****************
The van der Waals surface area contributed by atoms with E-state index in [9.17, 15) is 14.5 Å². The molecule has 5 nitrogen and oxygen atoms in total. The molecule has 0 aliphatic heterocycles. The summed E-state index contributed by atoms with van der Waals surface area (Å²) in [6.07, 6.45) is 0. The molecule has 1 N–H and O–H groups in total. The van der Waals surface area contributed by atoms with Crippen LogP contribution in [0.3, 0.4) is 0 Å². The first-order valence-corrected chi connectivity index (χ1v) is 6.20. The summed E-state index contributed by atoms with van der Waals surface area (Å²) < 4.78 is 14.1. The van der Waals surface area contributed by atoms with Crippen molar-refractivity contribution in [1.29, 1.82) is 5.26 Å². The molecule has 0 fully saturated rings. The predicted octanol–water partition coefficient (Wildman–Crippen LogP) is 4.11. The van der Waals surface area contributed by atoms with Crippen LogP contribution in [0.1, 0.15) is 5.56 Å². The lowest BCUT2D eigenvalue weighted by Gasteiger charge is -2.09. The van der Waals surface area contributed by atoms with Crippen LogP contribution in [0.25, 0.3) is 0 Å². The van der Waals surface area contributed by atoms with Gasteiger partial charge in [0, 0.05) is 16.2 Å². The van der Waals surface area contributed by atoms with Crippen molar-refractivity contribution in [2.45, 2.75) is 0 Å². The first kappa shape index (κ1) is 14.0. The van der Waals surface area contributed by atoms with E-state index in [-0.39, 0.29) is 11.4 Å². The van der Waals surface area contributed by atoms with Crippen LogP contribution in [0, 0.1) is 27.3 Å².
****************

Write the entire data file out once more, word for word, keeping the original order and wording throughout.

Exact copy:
The van der Waals surface area contributed by atoms with E-state index in [9.17, 15) is 14.5 Å². The molecule has 5 nitrogen and oxygen atoms in total. The molecule has 0 aliphatic heterocycles. The summed E-state index contributed by atoms with van der Waals surface area (Å²) in [6.07, 6.45) is 0. The molecule has 1 N–H and O–H groups in total. The van der Waals surface area contributed by atoms with Crippen LogP contribution in [0.3, 0.4) is 0 Å². The first-order valence-corrected chi connectivity index (χ1v) is 6.20. The summed E-state index contributed by atoms with van der Waals surface area (Å²) < 4.78 is 14.1. The van der Waals surface area contributed by atoms with Crippen molar-refractivity contribution in [1.29, 1.82) is 5.26 Å². The molecule has 0 fully saturated rings. The predicted octanol–water partition coefficient (Wildman–Crippen LogP) is 4.11. The van der Waals surface area contributed by atoms with Crippen LogP contribution in [0.1, 0.15) is 5.56 Å². The lowest BCUT2D eigenvalue weighted by Gasteiger charge is -2.09. The van der Waals surface area contributed by atoms with Crippen LogP contribution in [0.25, 0.3) is 0 Å². The van der Waals surface area contributed by atoms with Gasteiger partial charge in [0, 0.05) is 16.2 Å². The van der Waals surface area contributed by atoms with Crippen molar-refractivity contribution in [2.45, 2.75) is 0 Å². The first kappa shape index (κ1) is 14.0. The van der Waals surface area contributed by atoms with E-state index in [-0.39, 0.29) is 11.4 Å². The van der Waals surface area contributed by atoms with Crippen LogP contribution in [0, 0.1) is 27.3 Å².